on all the advice

February 17, 2014
On all the advice - how to cope with all the advice you get given as soon as you announce you are pregnant! // Fiona Lynne

There’s something about pregnancy which opens you to other people’s opinions in a way I’ve never experienced before.

Friends and acquaintances had advice on my University choices, my work life decisions, advice when I got engaged and then married. But becoming a mama? It’s like nothing else. All of a sudden it’s as if I have a label on my forehead saying “clueless” and people are quick to start giving their penny’s worth.

I’m a first-time mama, it’s the first time I’ve gone past the first trimester, so I need help. I’m thinking about diet and stretch marks and maternity clothes. We’ve got to figure out things like car seats and baby-wraps, cloth nappies and what exactly a burp cloth is. And later, when our baby is refusing to sleep, or I’m not sure what exactly that red rash is, we’re going to need help again as we work out how to be good parents to our child.

I am not anti-advice.

But it becomes overwhelming sometimes.

I’m asked about names, about our nursery set up (do we have nurseries again now? That sounds like something from the Victorian upper class), evaluating the size of my bump (yes, it’s ridiculously small I know), cloth nappies vs disposables and then a long statement about the glories and disasters of baby poo, will I have an epidural, what about water birth or hypnobirthing, co-sleeping vs crying it out, do we know how we’ll teach our kids our two languages, will our parents come to visit at the beginning or later on, will we send it to local school or shell out for the international options…

Oh-Lord-have-mercy this child is only five months in my belly and you’re asking me about school?!

Each question is a potential minefield because it’s pretty certain the person asking has a very strong opinion about the answer and if I get it wrong, I’ll be subjected to a long monologue on why that is a huge mistake and I really don’t know anything yet and just-you-wait I’ll change my mind as soon as I realise…

I get it. I’m a woman of strong opinions myself. Get me started and I can give you studies and research to back up many of the decisions I’m taking as a pregnant woman, that I hope to take as a mama. I’m researching and learning and discovering. And so these stories are valuable to me, I need the breadth of experience of pregnancy and parenting to help me make up my own mind.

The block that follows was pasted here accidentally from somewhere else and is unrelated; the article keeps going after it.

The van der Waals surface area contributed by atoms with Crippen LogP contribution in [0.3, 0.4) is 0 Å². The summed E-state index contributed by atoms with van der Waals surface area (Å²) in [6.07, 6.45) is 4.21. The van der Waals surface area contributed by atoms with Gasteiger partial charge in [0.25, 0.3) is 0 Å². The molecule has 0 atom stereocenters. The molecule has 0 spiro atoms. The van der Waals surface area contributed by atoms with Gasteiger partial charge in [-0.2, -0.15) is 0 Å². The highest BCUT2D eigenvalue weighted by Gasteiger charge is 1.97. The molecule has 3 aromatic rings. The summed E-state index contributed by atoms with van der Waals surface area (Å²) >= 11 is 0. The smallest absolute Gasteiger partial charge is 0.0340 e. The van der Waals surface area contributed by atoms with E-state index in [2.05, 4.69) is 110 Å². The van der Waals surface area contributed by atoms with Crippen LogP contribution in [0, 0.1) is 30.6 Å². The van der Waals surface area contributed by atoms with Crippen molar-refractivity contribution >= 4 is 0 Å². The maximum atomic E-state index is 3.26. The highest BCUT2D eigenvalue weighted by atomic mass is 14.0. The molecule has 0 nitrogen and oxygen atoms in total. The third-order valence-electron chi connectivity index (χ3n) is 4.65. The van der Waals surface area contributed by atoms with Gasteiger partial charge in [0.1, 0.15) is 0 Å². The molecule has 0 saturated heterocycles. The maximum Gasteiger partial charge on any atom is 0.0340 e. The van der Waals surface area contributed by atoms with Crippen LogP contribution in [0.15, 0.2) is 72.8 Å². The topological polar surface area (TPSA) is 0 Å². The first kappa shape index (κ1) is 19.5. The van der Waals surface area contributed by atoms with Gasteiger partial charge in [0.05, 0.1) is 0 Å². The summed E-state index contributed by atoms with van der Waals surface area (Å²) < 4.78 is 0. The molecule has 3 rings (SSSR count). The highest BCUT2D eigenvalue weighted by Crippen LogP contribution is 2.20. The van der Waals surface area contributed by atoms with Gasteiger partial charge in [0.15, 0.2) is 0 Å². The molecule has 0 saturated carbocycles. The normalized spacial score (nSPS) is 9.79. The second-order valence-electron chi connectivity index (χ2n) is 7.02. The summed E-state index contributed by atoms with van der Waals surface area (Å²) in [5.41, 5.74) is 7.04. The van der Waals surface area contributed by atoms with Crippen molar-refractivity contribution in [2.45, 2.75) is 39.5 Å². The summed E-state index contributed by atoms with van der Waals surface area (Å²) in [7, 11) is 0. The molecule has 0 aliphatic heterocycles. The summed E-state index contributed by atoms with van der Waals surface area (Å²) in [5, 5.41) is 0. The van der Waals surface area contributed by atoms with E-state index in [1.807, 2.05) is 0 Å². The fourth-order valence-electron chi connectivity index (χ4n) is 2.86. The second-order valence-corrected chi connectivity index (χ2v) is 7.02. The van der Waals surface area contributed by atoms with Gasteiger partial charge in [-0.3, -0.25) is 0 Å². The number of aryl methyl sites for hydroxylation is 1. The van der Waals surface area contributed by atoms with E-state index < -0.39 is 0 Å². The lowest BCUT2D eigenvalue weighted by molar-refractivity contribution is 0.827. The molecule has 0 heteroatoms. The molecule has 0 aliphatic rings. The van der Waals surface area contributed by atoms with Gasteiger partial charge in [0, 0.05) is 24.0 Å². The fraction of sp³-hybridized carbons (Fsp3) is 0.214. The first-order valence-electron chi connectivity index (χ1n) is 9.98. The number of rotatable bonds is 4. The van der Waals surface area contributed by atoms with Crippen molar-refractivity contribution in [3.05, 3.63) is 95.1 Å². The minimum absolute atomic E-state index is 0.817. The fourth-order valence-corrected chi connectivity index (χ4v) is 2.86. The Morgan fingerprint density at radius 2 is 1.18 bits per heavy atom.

But you know what? I have no idea what kind of mother I will be, what kind of parents we will be. I have no idea what kind of child we will get, what his or her personality will be, whether she will sleep for blissful hours or keep me up crying (me as well as her) all night, whether he’ll adapt quickly to our multi-lingual existence or whether we’ll have to make adaptations to our lifestyle to accommodate his struggles.

It’s a massive unknown and I like that.

I like that we get to figure this out as we go. I like that we get to grow a new life together as a family of three with new patterns and new habits, informed by our own values and passions. I like that we get to learn together, face new challenges together. I like how adventurous it all feels.

Parents – and mothers in particular – want to tell me their experiences because they’ve learnt a lot along their journey, because sometimes they took decisions that turned out to be the wrong ones for their families at the time, because parenting can be damn hard and they want to save me some of the struggle.

Here’s what I know to be true – you can’t save us from the learning curve. It’s our own, unique to us and the child still growing inside me. We’ll get a lot right and probably we’ll get a lot wrong. Sometimes you’ll get to think “I told you so” triumphantly as we change a way we do something. But this is our journey, our path to travel as a family.

So tell me your stories, please don’t stop. But tell them with grace and a little understanding that we’re different people with different children on different paths. And what was right for you may not be right for me.

And love me when I realise I am making a complete mess of it. Remind me I am doing my best, because you are too, we all are.


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  • Linda